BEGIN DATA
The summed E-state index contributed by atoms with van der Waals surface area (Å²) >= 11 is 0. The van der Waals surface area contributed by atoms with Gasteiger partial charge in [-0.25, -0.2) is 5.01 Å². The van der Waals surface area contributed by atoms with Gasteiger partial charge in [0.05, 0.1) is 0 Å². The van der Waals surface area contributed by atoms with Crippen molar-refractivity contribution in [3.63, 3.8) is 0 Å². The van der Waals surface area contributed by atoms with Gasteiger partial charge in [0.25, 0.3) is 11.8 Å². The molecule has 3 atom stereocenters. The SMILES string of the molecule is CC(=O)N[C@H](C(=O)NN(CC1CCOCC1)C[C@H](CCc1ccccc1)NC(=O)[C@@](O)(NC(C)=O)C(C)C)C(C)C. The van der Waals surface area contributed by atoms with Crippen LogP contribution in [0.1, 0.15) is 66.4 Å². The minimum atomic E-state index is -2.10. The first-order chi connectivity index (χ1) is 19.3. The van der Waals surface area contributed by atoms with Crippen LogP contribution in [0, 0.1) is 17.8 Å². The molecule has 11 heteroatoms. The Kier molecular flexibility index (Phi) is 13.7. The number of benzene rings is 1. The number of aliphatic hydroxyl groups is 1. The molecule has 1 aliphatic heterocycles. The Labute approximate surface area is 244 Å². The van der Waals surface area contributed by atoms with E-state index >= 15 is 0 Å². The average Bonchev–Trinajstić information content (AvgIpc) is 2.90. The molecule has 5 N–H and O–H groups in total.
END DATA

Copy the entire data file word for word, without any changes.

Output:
The summed E-state index contributed by atoms with van der Waals surface area (Å²) >= 11 is 0. The van der Waals surface area contributed by atoms with Gasteiger partial charge in [-0.25, -0.2) is 5.01 Å². The van der Waals surface area contributed by atoms with Gasteiger partial charge in [0.05, 0.1) is 0 Å². The van der Waals surface area contributed by atoms with Crippen molar-refractivity contribution in [3.63, 3.8) is 0 Å². The van der Waals surface area contributed by atoms with Gasteiger partial charge in [0.25, 0.3) is 11.8 Å². The molecule has 3 atom stereocenters. The SMILES string of the molecule is CC(=O)N[C@H](C(=O)NN(CC1CCOCC1)C[C@H](CCc1ccccc1)NC(=O)[C@@](O)(NC(C)=O)C(C)C)C(C)C. The van der Waals surface area contributed by atoms with Crippen LogP contribution in [0.1, 0.15) is 66.4 Å². The minimum atomic E-state index is -2.10. The first-order chi connectivity index (χ1) is 19.3. The van der Waals surface area contributed by atoms with Crippen LogP contribution in [0, 0.1) is 17.8 Å². The molecule has 11 heteroatoms. The Kier molecular flexibility index (Phi) is 13.7. The number of benzene rings is 1. The number of aliphatic hydroxyl groups is 1. The molecule has 1 aliphatic heterocycles. The Labute approximate surface area is 244 Å². The van der Waals surface area contributed by atoms with E-state index >= 15 is 0 Å². The average Bonchev–Trinajstić information content (AvgIpc) is 2.90. The molecule has 5 N–H and O–H groups in total.